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  • #23
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    Sorry, but I like my Amazon Prime. I like my things shipped directly to me. I know there was a mall in Springfield, VA that shut down a couple years back. It was a mecca for MS13 illegal alien cockroaches terrorizing the innocent. Said mall is now being "renovated." I'll place my bets it'll still be a cesspool after it's complete. You can take the ghetto out of the hood, but you can't take the hood out of the ghetto...
  • #62
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    Are you going to enjoy it when the cost of Prime doubles while stores like Walmart and Target can ship that item to you same day with little to no shipping cost? Amazon is in trouble.
  • #105
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    The mall closest to me is the same way. I never go there. It's a dump and full of riffraff and you're lucky to get out of the place without being robbed.
  • #101
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    Schools, Libraries, low income family homes . small merchants, gardens art/culture centers librariess and public services such as police fire and military could all be housed in these abandoned structures - endless creative possibilities
  • #29
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    And stocks rebounded today "on retail sales." Joke. Malls are dead without heavy weight restaurant names. The 4 corner chains can't keep the traffic because of Amazon, even when they pay zero rent. Brick and mortar malls are finished.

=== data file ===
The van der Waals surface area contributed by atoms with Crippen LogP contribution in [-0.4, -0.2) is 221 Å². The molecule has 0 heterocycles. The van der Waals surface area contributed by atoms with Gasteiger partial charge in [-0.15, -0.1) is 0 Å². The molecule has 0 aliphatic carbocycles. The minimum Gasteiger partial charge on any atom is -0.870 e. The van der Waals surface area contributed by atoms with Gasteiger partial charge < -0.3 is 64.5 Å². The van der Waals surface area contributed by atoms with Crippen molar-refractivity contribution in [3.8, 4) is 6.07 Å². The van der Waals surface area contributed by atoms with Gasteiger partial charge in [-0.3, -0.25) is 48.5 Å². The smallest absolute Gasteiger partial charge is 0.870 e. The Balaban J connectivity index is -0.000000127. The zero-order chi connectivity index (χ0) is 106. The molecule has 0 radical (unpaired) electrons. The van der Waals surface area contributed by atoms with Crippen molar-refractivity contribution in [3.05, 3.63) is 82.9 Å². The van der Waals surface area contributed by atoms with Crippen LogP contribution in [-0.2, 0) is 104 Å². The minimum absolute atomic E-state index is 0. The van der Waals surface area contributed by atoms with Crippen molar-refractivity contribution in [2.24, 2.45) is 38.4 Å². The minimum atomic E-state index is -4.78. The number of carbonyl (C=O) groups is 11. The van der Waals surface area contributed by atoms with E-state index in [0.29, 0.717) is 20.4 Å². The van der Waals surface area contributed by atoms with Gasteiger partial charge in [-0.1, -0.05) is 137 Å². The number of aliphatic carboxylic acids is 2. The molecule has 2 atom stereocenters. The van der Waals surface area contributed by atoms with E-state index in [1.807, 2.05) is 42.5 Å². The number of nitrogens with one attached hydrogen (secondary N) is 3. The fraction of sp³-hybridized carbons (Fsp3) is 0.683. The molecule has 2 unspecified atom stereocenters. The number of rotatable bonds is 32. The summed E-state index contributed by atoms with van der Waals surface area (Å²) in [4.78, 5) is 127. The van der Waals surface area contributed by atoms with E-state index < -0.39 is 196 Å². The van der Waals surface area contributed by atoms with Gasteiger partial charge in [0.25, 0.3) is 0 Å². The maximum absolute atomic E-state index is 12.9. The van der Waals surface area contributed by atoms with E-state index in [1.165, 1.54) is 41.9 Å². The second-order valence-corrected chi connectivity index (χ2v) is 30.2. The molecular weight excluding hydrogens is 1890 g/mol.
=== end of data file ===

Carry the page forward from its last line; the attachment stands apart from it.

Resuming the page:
• #60
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    Doubtful, Amazon is in trouble in the next 5 years unless they can figure out a way to lower their shipping costs. Omnichannel options provided by Walmart, Target, and Google shopper will start to bite into their marketshare starting next year. They can't compete with a dozen distribution centers compared to the thousands that established brick and mortar stores already have. The writing is on the wall.
  • #109
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    @PayThatCEO Yep, but it seems that most people who are not in retail or investing in retail do not understand how the market is changing. Strip malls and many big malls will dry up, however B&M stores will be around for a long time, and may even see the end of Amazon before we see the end of Walmart or Target.
  • #8
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    The cost of upkeep and utilites have made them cost prohibitive. It is cheaper for brick and mortar stores to be located in open air shopping centers. Lower upkeep, lower heating and cooling and cheaper renovation costs, which usually means lower rent.
  • #20
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    Finally, the real reason.
    Building, maintaining and running a "brick" business is far more expensive and serves far fewer customers than a cheap, ugly warehouse that serves a far greater customer base.
    I've been an online shopper since the mid/late 90's.
  • #5
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    Our malls are here but of course there are empty places in them...

    Well, Towne East is like that anyway, haven't been to Towne West in ages.
  • #2
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    I dont know why shopping malls are dying. I hate waiting for things to come in when ive ordered them off the web...
  • #120
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    Hey come on now...who said the internet did this???
    You guys are just 'dead headed' toward blaming this economy on ANYTHING but the LIBERAL policies that got us here aren't you???
    OBAMA did this...along with some other help from his counterparts. THIS is a direct result of the economic collapse and the THEME here is meant to lead people AWAY FROM TRUTH.
    Companies have collapsed and fallen and so there are so many FEWER distributors than there were.
    Plain fact of the matter is WOMEN LOVE MALLS and they WOULD be shopping there if they were open and if..........
    They had the GAS TO GO
    THEY HAD THE MONEY TO GO
    and the big one....IF THE ECONOMY had not DESTROYED SO MANY SUPPLIERS.
  • #115
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    Malls, in general, are gun free zones. Great places for cowardly mass shooters. Much safer and easier to point & click & have UPS hand it to you.